I enjoyed this book, but I wasn't able to fully suspend my disbelief because of a few little things that kept niggling at the back of my mind. First oI enjoyed this book, but I wasn't able to fully suspend my disbelief because of a few little things that kept niggling at the back of my mind. First of all, I didn't believe the medical possibility of a child being born with supernatural hearing on account of being exposed to loud noises in the womb. Maybe this is possible, but the author didn't convince me-- it just seems too fantastical.
Also, the idea that castrati lack all sexual desire and/or sexual ability is contradicted by historical and medical accounts. During the height of their popularity, castrati were well-known for their sexual appeal to both men and women. While they probably didn't have much of a sex drive from the lack of hormones, most of those who were not castrated at a particularly young age could and did have sex. I felt as though the author was intent upon depriving his character of sexuality in order to accentuate his sense of hearing and the pleasure he derived from it, but why? It seemed cheap to me.
So I have this problem with white cheddar Cheez-its. I take a handful and munch on them, and then I take another handful, and even though I know they'So I have this problem with white cheddar Cheez-its. I take a handful and munch on them, and then I take another handful, and even though I know they're garbage, before I know it, I've eaten the entire box. I'm pretty sure they're made with crack. This is the same way I feel about this book.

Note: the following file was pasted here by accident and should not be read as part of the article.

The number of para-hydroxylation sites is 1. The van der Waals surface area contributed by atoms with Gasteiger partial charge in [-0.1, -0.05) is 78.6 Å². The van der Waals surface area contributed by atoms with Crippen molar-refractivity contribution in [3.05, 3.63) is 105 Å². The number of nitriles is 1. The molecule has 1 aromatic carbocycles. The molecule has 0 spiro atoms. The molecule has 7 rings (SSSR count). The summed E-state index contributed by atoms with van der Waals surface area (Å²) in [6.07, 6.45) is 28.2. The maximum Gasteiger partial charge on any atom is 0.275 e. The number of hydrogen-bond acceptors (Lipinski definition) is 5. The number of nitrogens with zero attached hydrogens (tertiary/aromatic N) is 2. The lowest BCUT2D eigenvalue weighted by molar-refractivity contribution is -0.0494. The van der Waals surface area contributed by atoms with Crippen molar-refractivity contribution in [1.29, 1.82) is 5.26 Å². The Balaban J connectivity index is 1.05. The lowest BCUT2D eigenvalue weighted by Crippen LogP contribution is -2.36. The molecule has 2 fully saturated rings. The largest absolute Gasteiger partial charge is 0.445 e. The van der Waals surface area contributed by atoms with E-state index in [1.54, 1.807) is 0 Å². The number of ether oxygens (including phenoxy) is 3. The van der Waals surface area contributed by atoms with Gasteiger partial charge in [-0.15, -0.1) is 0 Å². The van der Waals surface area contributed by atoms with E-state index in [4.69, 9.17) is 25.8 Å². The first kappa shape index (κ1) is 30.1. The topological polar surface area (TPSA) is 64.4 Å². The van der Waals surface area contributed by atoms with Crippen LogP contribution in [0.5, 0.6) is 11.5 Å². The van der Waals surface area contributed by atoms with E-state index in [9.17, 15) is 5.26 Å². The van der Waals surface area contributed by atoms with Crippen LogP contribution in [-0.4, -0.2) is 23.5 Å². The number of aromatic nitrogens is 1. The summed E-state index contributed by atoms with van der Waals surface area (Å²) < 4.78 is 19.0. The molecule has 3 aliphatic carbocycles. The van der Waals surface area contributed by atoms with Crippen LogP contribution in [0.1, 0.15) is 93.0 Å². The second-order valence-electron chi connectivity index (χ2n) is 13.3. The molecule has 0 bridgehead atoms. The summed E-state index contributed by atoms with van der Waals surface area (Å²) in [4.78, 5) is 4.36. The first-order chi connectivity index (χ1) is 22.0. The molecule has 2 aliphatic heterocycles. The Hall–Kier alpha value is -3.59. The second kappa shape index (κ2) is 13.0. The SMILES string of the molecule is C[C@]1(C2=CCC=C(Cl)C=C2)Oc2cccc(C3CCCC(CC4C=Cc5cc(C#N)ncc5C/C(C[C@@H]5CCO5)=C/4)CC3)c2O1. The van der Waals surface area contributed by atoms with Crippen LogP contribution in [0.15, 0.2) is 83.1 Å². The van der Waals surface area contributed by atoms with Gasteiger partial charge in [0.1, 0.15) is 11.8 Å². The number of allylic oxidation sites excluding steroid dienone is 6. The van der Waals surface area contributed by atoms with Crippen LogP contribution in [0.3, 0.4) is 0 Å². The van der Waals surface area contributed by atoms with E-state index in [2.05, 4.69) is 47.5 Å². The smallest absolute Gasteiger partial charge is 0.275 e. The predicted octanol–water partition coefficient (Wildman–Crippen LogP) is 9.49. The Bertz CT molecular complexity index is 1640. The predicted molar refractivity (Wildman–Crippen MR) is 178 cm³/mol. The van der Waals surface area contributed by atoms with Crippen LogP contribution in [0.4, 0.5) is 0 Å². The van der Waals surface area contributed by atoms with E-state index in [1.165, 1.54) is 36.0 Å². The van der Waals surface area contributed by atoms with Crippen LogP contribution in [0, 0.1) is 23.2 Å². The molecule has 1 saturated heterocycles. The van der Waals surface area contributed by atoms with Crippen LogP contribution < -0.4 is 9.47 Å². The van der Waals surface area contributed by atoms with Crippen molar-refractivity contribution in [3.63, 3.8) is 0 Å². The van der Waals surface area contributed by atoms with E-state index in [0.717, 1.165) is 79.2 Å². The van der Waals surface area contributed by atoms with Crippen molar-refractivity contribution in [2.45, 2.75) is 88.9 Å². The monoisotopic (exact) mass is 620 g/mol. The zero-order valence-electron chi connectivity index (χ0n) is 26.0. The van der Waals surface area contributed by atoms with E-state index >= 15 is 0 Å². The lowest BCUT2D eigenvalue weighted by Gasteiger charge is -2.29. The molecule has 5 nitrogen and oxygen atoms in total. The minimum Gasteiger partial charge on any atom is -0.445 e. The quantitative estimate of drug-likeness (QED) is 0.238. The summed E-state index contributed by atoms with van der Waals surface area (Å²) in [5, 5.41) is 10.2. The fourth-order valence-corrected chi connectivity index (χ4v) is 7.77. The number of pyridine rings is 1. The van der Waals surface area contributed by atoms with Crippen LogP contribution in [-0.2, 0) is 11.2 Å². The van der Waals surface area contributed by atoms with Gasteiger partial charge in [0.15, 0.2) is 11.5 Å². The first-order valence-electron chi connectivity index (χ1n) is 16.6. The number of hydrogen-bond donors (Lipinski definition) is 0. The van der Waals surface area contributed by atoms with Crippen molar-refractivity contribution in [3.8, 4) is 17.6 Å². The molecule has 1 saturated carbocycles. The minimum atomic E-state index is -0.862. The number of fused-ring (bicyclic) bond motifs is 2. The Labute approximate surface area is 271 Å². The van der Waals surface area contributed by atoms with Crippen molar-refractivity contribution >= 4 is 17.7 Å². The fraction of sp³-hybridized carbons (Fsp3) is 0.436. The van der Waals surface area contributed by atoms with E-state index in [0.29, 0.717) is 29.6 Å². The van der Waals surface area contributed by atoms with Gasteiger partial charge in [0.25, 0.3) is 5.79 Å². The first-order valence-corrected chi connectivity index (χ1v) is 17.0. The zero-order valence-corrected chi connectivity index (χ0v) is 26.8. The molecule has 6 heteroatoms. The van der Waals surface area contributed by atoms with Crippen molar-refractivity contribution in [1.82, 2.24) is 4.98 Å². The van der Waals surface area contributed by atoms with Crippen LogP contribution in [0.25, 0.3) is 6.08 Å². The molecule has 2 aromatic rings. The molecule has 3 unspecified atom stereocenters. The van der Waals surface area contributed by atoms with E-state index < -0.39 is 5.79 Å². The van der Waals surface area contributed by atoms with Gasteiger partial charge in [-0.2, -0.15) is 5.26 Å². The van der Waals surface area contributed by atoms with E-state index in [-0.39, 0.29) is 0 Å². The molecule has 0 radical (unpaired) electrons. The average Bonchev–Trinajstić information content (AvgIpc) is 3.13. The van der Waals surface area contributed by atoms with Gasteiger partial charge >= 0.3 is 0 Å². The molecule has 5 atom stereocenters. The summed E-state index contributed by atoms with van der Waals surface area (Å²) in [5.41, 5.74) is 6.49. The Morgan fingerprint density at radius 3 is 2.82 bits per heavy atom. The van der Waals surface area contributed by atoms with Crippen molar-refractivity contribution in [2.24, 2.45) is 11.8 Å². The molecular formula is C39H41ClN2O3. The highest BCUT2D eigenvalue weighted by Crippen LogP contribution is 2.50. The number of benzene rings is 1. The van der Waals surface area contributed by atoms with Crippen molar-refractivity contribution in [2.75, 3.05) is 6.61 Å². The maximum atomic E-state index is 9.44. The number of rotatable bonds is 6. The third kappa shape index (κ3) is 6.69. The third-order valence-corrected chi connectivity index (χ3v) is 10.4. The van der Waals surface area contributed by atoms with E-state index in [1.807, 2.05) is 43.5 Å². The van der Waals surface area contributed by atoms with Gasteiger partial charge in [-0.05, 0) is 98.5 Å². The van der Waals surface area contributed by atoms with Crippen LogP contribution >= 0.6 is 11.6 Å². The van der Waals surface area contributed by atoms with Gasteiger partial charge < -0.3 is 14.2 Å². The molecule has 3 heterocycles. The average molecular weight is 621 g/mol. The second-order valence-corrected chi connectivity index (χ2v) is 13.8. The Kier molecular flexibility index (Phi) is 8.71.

Men in November's woman-deprived dystopic world are so desperate to find "carriers," hermaphroditic men who are able to bear children, that they will literally kill to marry one. Being married grants a man better housing, more job opportunities, higher social status, the chance for sexual fulfillment, and, of course, a family. But do these men treat their carrier "wives" well once they get them, appreciating the gift they're acquired? Of course not! They lie to them and beat them and treat them like generally subhuman creatures. Almost as if the carriers were (*gasp*) women!